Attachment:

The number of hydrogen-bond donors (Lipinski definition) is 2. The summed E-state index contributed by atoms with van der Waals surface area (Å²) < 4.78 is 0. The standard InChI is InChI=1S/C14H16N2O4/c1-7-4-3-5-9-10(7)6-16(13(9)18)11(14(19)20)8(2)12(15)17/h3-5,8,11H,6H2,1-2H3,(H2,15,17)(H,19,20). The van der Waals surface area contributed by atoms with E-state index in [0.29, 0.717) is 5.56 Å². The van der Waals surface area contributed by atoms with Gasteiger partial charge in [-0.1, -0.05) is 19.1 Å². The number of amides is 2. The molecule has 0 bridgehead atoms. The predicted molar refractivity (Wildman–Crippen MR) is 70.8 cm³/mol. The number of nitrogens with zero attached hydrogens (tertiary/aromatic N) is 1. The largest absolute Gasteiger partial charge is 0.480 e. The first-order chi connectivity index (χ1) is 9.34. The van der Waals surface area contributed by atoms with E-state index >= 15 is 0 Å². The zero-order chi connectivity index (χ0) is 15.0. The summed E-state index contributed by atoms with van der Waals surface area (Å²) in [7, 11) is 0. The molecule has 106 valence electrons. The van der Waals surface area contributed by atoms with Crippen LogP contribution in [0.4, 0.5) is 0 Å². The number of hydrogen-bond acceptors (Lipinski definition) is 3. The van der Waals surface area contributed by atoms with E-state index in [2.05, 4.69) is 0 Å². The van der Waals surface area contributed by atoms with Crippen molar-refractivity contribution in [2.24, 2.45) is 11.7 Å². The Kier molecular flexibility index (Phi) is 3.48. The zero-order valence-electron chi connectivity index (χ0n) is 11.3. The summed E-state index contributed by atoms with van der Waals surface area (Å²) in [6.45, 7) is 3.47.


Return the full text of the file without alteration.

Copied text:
The number of hydrogen-bond donors (Lipinski definition) is 2. The summed E-state index contributed by atoms with van der Waals surface area (Å²) < 4.78 is 0. The standard InChI is InChI=1S/C14H16N2O4/c1-7-4-3-5-9-10(7)6-16(13(9)18)11(14(19)20)8(2)12(15)17/h3-5,8,11H,6H2,1-2H3,(H2,15,17)(H,19,20). The van der Waals surface area contributed by atoms with E-state index in [0.29, 0.717) is 5.56 Å². The van der Waals surface area contributed by atoms with Gasteiger partial charge in [-0.1, -0.05) is 19.1 Å². The number of amides is 2. The molecule has 0 bridgehead atoms. The predicted molar refractivity (Wildman–Crippen MR) is 70.8 cm³/mol. The number of nitrogens with zero attached hydrogens (tertiary/aromatic N) is 1. The largest absolute Gasteiger partial charge is 0.480 e. The first-order chi connectivity index (χ1) is 9.34. The van der Waals surface area contributed by atoms with E-state index >= 15 is 0 Å². The zero-order chi connectivity index (χ0) is 15.0. The summed E-state index contributed by atoms with van der Waals surface area (Å²) in [7, 11) is 0. The molecule has 106 valence electrons. The van der Waals surface area contributed by atoms with Crippen LogP contribution in [0.4, 0.5) is 0 Å². The number of hydrogen-bond acceptors (Lipinski definition) is 3. The van der Waals surface area contributed by atoms with E-state index in [2.05, 4.69) is 0 Å². The van der Waals surface area contributed by atoms with Crippen molar-refractivity contribution in [2.24, 2.45) is 11.7 Å². The Kier molecular flexibility index (Phi) is 3.48. The zero-order valence-electron chi connectivity index (χ0n) is 11.3. The summed E-state index contributed by atoms with van der Waals surface area (Å²) in [6.45, 7) is 3.47.